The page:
WTF is... UltraViolet
Cloud Nine or Hurt Locker?
We're all used to buying movies and TV series on disc. Many of us are accustomed to downloading films and shows from the likes of Apple's iTunes. A fair few of us stream video content from Netflix or Lovefilm. Wouldn't it better to combine all three into a single system?
Such a combo is what the Hollywood-backed UltraViolet is trying to become, and with the support of the best known content companies in the film business, plus retail giants like Tesco and Walmart; computing fims like Adobe, Microsoft, HP, IBM and Nvidia; IPTV players and broadcasters, including BSkyB and BT; streamers Netflix and Lovefilm; and hardware makers Panasonic, Philips, LG, Sony, Samsung, Toshiba and more - all members of the 75-strong Digital Entertainment Content Ecosystem (DECE) consortium - it's hard to see it failing to succeed.
Not that it's the only player in town. Apple's iTunes stands apart, back turned, arms folded, nose high. Indeed, it's unlikely to ever be a part of UV since it is one of the service's key competitors. So too are all the folk making disc rips available through Torrent sites.
The UltraViolet way
UltraViolet, which launched in October 2011, is pitched as a universal cloud-hosted movie library. The notion is that all your content - not just what you will buy but also what you've already bought - will be permanently available to you on the internet.
Buy a film on Blu-ray Disc and, once you've created a UltraViolet account, either directly at the UV website or through the disc distributor's online shop, and you'll be able to stream the content too, not just watch it on your TV using a BD player.
You'll be able to download it too, for offline viewing - handy if you want to take a stack of films with you to while away the hours on a long flight, say.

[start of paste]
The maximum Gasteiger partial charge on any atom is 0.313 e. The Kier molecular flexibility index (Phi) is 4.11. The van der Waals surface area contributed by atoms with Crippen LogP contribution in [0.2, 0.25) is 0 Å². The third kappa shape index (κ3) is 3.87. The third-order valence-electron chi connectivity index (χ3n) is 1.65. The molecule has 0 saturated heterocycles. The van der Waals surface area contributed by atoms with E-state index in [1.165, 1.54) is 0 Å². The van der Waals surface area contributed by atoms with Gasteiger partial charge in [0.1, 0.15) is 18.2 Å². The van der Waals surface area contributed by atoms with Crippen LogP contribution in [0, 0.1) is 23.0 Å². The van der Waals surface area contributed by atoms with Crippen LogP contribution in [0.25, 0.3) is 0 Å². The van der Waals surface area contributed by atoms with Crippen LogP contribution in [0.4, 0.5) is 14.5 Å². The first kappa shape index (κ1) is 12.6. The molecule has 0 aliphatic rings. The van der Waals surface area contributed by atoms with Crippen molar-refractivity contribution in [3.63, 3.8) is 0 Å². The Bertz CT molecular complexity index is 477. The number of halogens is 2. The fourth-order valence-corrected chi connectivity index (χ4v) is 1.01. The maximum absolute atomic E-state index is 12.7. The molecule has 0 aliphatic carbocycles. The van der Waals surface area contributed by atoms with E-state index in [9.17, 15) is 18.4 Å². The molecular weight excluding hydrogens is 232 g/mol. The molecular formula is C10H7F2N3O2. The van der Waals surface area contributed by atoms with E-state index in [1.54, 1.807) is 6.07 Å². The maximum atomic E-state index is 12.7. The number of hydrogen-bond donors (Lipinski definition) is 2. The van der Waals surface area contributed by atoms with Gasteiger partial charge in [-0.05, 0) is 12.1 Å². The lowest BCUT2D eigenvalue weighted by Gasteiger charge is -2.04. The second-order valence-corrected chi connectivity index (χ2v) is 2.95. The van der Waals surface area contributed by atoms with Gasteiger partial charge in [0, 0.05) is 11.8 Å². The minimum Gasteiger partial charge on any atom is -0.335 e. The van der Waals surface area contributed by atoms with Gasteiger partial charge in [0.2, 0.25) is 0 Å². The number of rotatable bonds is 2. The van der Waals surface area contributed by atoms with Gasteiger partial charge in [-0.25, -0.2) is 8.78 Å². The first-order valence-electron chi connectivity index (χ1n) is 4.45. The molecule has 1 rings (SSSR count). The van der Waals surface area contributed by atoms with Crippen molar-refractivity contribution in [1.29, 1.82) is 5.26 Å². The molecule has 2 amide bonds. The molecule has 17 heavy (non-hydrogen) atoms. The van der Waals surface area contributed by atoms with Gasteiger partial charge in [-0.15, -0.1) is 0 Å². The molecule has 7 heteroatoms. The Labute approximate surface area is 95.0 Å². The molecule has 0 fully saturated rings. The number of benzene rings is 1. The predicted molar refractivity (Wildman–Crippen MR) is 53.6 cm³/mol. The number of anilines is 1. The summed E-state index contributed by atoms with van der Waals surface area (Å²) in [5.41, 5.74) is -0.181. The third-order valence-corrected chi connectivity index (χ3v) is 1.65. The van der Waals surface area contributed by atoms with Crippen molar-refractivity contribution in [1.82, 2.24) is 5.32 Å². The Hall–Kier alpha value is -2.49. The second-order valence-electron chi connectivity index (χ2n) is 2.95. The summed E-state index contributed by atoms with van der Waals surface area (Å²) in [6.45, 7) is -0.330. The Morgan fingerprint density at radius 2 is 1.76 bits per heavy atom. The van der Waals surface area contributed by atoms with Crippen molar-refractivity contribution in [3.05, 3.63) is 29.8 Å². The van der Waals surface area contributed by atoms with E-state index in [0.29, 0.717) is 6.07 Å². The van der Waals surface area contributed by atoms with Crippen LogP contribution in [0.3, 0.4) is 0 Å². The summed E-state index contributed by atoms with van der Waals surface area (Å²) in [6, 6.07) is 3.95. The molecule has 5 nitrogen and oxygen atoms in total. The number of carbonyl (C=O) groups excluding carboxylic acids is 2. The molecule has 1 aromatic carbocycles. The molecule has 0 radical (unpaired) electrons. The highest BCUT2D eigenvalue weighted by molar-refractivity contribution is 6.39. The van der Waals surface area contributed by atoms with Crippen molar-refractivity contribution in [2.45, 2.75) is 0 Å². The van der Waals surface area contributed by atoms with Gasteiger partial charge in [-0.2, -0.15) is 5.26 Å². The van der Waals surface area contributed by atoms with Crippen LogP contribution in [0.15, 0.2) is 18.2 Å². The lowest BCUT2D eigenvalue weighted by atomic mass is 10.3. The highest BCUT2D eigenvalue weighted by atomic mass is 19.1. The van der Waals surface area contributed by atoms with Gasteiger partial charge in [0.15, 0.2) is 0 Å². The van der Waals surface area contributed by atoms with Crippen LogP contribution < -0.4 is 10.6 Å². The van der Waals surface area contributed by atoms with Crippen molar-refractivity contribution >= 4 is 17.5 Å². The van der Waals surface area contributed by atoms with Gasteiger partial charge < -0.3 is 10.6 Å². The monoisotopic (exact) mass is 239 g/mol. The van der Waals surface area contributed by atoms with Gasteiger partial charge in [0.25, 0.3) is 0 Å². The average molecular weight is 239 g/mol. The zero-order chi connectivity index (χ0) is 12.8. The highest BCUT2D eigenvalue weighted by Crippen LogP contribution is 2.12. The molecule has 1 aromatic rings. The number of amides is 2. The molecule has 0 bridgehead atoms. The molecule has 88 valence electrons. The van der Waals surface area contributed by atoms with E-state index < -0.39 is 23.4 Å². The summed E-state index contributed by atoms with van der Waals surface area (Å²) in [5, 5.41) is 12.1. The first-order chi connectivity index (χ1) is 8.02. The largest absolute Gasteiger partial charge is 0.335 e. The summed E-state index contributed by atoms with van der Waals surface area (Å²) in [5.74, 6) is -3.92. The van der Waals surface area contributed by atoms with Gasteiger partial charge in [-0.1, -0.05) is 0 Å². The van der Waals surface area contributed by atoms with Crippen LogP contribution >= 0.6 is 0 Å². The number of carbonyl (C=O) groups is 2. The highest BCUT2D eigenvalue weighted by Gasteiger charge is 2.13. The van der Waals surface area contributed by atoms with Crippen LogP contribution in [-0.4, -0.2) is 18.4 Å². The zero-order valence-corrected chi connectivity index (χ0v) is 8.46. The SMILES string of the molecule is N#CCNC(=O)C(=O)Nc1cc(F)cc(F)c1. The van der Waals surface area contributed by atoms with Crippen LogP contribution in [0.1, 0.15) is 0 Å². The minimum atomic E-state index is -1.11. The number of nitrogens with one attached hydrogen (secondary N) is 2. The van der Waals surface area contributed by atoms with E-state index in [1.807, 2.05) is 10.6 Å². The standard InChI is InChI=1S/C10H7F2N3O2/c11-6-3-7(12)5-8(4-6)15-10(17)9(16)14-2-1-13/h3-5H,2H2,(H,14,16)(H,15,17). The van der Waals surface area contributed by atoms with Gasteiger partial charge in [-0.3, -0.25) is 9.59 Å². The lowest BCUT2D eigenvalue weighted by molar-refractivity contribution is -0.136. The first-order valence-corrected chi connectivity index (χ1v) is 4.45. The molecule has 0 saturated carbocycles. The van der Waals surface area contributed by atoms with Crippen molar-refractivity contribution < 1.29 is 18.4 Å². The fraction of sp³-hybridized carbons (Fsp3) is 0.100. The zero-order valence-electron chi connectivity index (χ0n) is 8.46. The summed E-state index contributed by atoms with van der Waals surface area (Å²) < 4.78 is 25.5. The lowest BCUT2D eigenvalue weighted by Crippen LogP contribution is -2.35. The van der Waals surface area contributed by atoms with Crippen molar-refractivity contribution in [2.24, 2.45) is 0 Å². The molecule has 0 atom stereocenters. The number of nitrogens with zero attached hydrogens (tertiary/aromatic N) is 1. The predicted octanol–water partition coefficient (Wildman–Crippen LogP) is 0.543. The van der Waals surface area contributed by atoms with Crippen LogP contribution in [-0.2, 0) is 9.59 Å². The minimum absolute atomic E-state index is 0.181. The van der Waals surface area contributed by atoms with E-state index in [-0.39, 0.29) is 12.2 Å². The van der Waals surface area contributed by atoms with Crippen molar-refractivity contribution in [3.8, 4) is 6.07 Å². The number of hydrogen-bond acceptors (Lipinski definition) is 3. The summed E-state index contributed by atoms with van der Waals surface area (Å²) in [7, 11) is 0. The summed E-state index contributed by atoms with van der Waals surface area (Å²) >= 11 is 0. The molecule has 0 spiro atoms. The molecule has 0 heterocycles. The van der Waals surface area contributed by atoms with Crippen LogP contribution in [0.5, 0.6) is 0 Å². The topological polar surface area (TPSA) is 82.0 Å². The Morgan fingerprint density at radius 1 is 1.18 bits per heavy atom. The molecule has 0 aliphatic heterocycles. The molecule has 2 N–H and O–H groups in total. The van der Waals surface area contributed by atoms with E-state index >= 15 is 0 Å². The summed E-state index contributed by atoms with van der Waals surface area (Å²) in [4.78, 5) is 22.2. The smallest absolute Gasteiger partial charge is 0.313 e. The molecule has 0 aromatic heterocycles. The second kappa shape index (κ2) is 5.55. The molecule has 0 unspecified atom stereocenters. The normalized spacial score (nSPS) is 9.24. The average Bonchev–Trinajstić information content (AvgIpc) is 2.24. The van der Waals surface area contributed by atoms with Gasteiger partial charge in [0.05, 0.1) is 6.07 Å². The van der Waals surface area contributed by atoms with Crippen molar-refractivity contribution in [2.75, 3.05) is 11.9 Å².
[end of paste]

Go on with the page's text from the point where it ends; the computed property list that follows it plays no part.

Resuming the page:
Delete the file deliberately or accidentally, and you'll always be able to re-download it. Or simply stream it to avoid having to find disk space for it.
If you're not collecting discs any longer, you'll be able to buy UV movies just as you would a download from iTunes, Vudu or Blinkbox.
How UltraViolet works
Behind this process is a framwork that combines file formats and digital rights management (DRM) technology, and a mechanism to connect cloud-stored licences to content owners' online archives.
UV accounts don't store the content itself, only the licence that grants the account holder the right to view the material. Stream a movie through a UV partner's website or their app, and the system confirms that you're allowed to watch it. It then initiates a stream, or download, from whatever server farm holds the video file.
Paramount's UV store
There are two advantages here. First, content owners need only hold a couple of copies of each title, one in SD, the second in HD. Users' accounts don't accumulate copies of movies themselves.
Secondly, if a studio decides to offer, say, 4K by 2K copies, it can do so easily. If it likes, it could provide existing customers with access to those higher resolution files simply by updating their licences.
Next page: Licenced premises
What is c, e, and pi in your world?
"Secondly, if a studio decides to offer, say, 4K by 2K copies, it can do so easily. If it likes, it could provide existing customers with access to those higher resolution files simply by updating their licences."
And they will use RFC-1337, "IP over invisible unicorn ponies" to deliver it.
No, wait, they will NOT offer you this upgrade - you will have to buy a new disk, a new player, and a new level of service in Ultraviolet to get an upgrade like this.
And since Sony is involved, it will eventually be discovered that the service has installed a rootkit on your Windows computer (because That Which Is Not Windows shall not have Ultraviolet) and has disabled your Blu-ray writer and permanently enabled your webcam ("the better to monitor you, my sweetie"). Also, one day you will be given the choice to either "upgrade" your software, which will no longer work on Thursdays (because pirates copy things on Thursdays), or lose any ability to use the service.
That's why I disregard Ultraviolet, or the "digital" copies that are nothing but a waste of media. If I care to spend my money on a movie, I get a Blu-ray/DVD pack (and if there are other formats in the pack, so be it). I use the Blu-ray on my HD TV, and the DVD gets introduced to Mr. Handbrake.
A grave misconception
"yes, all this involves DRM, to prevent folk giving content away to all and sundry."
No, not to prevent you giving away - it's to make sure that every single use of the content is explicitly sanctioned by the "rights holder". So that they could stop you from using it at any time they like and so that you could not invent a new way of using the content without a prior approval by them.
Why can't people see it? Must be something they put in the water, or I will start believing in chemtrails soon...
@Chris 3 BD does not disappear
"If you buy a blu-ray disk and UV it, the blueray disk doesn't magically disappear."
Read AACS white paper on key revocation.